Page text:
Washington: The White House on Friday confirmed that the United States will send less than 50 Special Operations troops to northern Syria to act as military advisers and help local forces fight the Islamic State (IS), Xinhua reported.
“There — the less than 50 number is accurate. I cannot be more specific than that, primarily for reasons related to Operational Security,” White House spokesman Josh Earnest said in response to questions about the US plan widely reported in the US media.
Those US troops “do not have a combat mission” and their major task is to build capacity of local moderate opposition forces fighting the IS militants by offering some training and advising, the spokesman said.
He stressed that despite the plan to deploy US troops on the ground in Syria for the first time, the US strategy in fighting the IS in Syria has not changed.
“The first is, you have heard the President (Obama) on many occasions discussed our strategy in Syria. And the fact is, our strategy in Syria has not changed,” Earnest said.
This will be the first time that US troops are deployed on the ground in Syria, where large swaths of territory have been controlled by the IS.
The partial shutdown of the US federal government has had a serious impact on the country’s space agency NASA and development work on most future space missions has been slowed or suspended.
However, NASA has not been totally grounded by the partial government shutdown that began on December 22, after last-minute negotiations in Congress failed to end a budget standoff.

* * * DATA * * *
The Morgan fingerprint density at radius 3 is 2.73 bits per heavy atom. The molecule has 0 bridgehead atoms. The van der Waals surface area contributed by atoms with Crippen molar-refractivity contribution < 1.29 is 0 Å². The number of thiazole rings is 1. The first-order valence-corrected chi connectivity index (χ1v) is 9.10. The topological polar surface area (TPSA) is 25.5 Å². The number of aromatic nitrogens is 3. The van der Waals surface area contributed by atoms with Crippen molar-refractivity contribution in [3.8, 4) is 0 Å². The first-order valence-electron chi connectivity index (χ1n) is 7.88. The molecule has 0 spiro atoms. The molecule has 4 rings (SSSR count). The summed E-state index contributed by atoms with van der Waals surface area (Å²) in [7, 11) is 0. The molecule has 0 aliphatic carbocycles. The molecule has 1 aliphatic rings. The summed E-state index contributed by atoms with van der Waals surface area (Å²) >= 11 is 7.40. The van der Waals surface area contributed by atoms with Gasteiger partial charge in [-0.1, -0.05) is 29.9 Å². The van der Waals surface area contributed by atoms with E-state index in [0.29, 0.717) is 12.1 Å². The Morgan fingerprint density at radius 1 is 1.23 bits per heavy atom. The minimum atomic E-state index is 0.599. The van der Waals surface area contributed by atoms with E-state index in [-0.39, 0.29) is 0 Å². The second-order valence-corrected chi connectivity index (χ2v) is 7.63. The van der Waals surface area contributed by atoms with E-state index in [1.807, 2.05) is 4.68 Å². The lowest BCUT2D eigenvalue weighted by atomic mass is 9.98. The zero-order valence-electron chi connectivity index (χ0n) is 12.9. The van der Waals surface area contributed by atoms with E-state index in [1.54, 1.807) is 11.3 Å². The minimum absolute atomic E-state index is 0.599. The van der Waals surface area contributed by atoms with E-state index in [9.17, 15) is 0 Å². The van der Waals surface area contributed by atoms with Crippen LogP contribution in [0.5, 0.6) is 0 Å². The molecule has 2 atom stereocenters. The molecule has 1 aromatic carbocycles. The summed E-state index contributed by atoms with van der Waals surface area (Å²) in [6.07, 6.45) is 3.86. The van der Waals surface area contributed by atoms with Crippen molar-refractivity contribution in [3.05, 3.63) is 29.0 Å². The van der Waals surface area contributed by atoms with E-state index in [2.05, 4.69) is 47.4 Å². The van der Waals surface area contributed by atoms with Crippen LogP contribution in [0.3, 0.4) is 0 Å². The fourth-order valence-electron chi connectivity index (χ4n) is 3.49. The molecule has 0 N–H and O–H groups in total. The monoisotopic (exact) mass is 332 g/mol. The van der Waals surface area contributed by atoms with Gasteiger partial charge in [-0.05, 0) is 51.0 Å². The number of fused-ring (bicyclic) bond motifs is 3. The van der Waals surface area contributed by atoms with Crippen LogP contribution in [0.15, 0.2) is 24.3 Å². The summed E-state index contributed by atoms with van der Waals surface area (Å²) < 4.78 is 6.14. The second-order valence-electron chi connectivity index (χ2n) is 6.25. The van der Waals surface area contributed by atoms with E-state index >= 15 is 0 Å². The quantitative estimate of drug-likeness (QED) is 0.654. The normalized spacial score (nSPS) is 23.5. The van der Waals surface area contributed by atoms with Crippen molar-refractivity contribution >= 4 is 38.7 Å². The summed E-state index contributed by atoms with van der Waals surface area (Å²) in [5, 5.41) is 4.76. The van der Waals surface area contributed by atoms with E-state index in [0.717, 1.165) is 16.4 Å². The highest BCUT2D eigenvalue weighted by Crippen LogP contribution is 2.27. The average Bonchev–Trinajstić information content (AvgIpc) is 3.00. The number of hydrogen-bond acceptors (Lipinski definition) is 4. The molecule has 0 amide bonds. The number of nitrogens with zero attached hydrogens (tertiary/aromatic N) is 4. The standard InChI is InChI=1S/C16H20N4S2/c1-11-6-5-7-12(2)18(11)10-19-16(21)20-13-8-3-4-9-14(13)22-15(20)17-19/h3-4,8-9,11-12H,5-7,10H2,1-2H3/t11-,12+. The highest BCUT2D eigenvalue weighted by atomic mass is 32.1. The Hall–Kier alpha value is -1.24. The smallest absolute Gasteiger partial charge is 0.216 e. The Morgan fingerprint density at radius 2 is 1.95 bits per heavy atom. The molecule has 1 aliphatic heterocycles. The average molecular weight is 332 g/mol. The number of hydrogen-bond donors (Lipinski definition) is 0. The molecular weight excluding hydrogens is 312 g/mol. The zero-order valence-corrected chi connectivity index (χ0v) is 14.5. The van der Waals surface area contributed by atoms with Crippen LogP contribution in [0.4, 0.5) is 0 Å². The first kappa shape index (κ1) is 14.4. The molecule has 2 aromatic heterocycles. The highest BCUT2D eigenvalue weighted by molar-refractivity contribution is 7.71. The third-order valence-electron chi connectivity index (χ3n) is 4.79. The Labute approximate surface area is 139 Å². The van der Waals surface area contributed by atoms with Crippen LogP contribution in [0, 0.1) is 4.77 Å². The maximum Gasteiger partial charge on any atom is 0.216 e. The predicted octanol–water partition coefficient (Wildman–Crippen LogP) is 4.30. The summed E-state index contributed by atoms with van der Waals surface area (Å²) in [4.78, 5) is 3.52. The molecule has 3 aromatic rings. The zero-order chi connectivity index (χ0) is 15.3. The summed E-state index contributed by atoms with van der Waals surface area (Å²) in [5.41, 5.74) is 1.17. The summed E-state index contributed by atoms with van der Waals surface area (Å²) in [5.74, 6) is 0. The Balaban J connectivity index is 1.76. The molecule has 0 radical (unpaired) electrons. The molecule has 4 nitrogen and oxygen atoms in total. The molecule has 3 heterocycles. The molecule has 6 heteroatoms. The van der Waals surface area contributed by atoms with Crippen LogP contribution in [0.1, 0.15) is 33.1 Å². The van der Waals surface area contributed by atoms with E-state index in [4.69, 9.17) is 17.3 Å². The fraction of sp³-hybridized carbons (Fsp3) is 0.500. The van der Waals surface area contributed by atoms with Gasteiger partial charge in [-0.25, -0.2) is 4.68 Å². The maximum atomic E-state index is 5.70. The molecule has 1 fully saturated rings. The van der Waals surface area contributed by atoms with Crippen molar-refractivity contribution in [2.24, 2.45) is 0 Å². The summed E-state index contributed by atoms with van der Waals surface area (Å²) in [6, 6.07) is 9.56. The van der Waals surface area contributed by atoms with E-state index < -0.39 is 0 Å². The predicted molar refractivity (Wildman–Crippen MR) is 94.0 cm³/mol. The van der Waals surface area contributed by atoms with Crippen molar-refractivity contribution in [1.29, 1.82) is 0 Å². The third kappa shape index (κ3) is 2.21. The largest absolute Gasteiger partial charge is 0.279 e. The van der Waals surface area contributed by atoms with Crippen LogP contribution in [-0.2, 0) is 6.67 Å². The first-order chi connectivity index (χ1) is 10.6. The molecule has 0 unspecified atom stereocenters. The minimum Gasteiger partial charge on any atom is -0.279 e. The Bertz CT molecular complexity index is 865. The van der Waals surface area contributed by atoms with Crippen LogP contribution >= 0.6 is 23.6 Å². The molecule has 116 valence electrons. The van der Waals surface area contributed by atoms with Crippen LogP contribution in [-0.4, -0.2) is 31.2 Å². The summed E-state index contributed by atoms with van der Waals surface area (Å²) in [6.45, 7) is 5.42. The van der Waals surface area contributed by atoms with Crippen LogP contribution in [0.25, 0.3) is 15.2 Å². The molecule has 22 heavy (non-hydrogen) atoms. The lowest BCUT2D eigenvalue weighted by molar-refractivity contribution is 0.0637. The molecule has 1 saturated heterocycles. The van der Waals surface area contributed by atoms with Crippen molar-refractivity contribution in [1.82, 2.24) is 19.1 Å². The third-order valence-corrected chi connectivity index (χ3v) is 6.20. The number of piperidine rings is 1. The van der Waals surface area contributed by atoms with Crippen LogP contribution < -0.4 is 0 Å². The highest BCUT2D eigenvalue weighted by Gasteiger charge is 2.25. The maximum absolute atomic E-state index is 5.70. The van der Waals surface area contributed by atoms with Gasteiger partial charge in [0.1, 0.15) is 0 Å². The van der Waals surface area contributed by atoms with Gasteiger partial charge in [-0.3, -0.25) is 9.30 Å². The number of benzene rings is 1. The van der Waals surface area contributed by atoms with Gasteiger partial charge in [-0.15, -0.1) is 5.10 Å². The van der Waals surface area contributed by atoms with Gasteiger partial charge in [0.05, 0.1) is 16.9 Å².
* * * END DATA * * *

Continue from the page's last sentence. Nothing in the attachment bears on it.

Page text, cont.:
Over 95 per cent of the space agency’s employees have been furloughed. As a result, various research projects, including the Hubble Space Telescope has been put on hold, the Space.com reported on Wednesday.
Hubble suffered a mechanical problem that only furloughed NASA employees could repair.
Many workers also gathered outside the Johnson Space Center in Houston to protest the shutdown and its deleterious effects on their lives and the nation’s space programmes.
The Telescope facilities that have so far remained open during the shutdown will soon run out of money and cease operations.
This includes the National Radio Astronomy Observatory (NRAO), a federally funded organization that operates the Atacama Large Millimeter Array (ALMA), the Green Bank Telescope and the Very Large Array (VLA), the report noted.
The partial shutdown become the longest on record after January 12, overtaking the previous record of the 21-day impasse in 1995-96 under then President Bill Clinton.
President Donald Trump and the Congress have been at loggerheads over his demand to include in the budget $5.7 billion funding for building a border wall along the Mexico border. Democratic leaders have rejected his call.
NASA’s Stratospheric Observatory for Infrared Astronomy (SOFIA), also called the “flying telescope” has also ceased operations since the shutdown.
The telescope, which is mounted to the fuselage of a Boeing 747 aircraft, has not flown since the shutdown began, the report said.
However, despite the shutdown some “excepted” employees remained at work, assisting astronauts aboard the International Space Station (ISS) and other space missions, the report said.
Last week, astronauts aboard the ISS conducted a range of scientific experiments and public-outreach work. They engaged in an orbital Q&A with school kids and answered a variety of questions, from the nature of the research performed aboard the ISS to the type of training astronauts receive to whether your ears pop in space.
On January 13, a SpaceX Dragon cargo capsule departed the orbiting lab for Earth, eventually splashing down in the Pacific Ocean. The robotic Dragon brought down important scientific research and hardware for examination here on terra firma.
Other active space missions includes NASA probes OSIRIS-REx and New Horizons spacecraft that continue to gather data in Earth orbit and the Moon, Mars, Jupiter and beyond, the report said. (IANS)